There are two multidisciplinary teams offering interventions to service-users at the Personality Disorder Service - the Community Team (CT) and the Therapies Team (TT).
The Community Team offers individual therapeutic work within a framework based on the Structured Clinical Management (SCM) model. The CT offers service-users the opportunity to build a psychological understanding of their mental health difficulties; work towards personalised goals in a therapeutic manner; undertake crisis planning and work towards meeting social care needs. The CT also liaises with other health and social care services, including accommodation providers, and provides psychiatric medication where appropriate.
The Therapies Team offers three time-limited, change-oriented, structured therapies: Mentalization-Based Treatment (MBT), Dynamic Interpersonal Therapy (DIT) for Personality Disorder and Dialectical Behaviour Therapy (DBT). These are evidence-based therapeutic approaches for the treatment of difficulties associated with the diagnosis of personality disorder.
In essence, both teams aim to support service-users to build a picture of a life they want to live, a plan of how they can move towards this, and an awareness of the barriers that may get in the way. If necessary, this may include arrangements for obtaining further support as the work with us comes to an end.
As a result of destabilising/difficult/traumatic early life experiences and an emotionally sensitive temperament a person can develop very intense, inflexible and unhelpful patterns of relating to other people and themselves. These patterns develop in childhood and persist over time causing someone to become overwhelmed with unbearable feelings and to often engage in impulsive or self-destructive behaviours as a way of coping. As a result they will experience severe difficulties managing the demands of daily living and will have frequent emotional crises.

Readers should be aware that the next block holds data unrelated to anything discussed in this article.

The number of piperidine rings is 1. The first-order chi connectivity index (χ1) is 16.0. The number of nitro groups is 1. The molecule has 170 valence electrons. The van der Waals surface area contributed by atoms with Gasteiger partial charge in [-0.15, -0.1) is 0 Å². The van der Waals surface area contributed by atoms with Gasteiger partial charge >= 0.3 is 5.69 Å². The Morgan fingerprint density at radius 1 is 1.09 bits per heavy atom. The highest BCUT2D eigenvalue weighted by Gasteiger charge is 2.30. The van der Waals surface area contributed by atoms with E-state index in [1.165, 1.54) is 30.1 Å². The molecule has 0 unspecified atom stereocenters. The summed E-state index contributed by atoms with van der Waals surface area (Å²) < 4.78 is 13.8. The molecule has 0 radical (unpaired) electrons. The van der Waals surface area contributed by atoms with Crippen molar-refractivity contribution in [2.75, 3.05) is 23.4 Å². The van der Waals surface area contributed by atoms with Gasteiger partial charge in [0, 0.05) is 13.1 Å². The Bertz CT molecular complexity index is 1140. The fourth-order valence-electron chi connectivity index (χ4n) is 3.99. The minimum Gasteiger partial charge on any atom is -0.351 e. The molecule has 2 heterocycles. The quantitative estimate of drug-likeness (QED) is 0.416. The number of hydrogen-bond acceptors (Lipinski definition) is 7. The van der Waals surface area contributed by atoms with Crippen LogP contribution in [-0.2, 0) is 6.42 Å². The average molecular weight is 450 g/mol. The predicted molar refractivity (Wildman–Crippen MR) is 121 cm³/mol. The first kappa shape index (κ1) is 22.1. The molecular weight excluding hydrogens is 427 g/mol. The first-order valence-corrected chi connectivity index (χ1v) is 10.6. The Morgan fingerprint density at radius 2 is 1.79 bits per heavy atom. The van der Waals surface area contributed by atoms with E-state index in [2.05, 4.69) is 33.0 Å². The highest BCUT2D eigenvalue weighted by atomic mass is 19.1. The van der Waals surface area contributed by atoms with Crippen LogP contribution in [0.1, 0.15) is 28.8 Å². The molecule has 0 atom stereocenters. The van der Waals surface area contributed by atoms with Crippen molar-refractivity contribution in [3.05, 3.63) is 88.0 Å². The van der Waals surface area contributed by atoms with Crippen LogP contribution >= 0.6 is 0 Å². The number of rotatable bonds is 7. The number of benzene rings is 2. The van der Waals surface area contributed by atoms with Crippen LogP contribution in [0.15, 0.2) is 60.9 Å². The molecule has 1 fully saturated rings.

The personality 'disorder' only refers to the set of intense and unhelpful personality traits that create significant problems for the person. That person will still have many other personality traits that make them a unique and interesting individual and which create no problems for them in their daily lives.18+
Service-users who have significant difficulties in their daily functioning, regulation of their emotions and maintenance of interpersonal relationships.
Service-users must have an established diagnosis of a personality disorder or meet the diagnostic criteria for a personality disorder.
After you are referred to our service and if we believe that your referral is appropriate, you will be offered an assessment appointment with one or more clinicians. Assessments are an opportunity for the service to start to understand your strengths, difficulties and needs, and to provide you with a preliminary, holistic, psychological narrative around these. We refer to this as a “formulation”. You may be invited back for a second appointment when there has not been an opportunity to cover key areas in the first appointment. Following your assessment appointment(s), the clinician(s) who met with you will go back to their team to discuss your case. The teams are multi-disciplinary (made up of clinicians from a variety of core professions). The team will develop a plan, which may or may not include further input/treatment from our service.
Sometimes, people view an assessment as simply a process that has to be gone through in order to receive “real” treatment. We try to dissuade people from this notion. In fact, our assessment process can be an important means of gaining self-understanding, a first step in treatment, or even, in some cases, entirely sufficient in meeting the needs which led to a referral.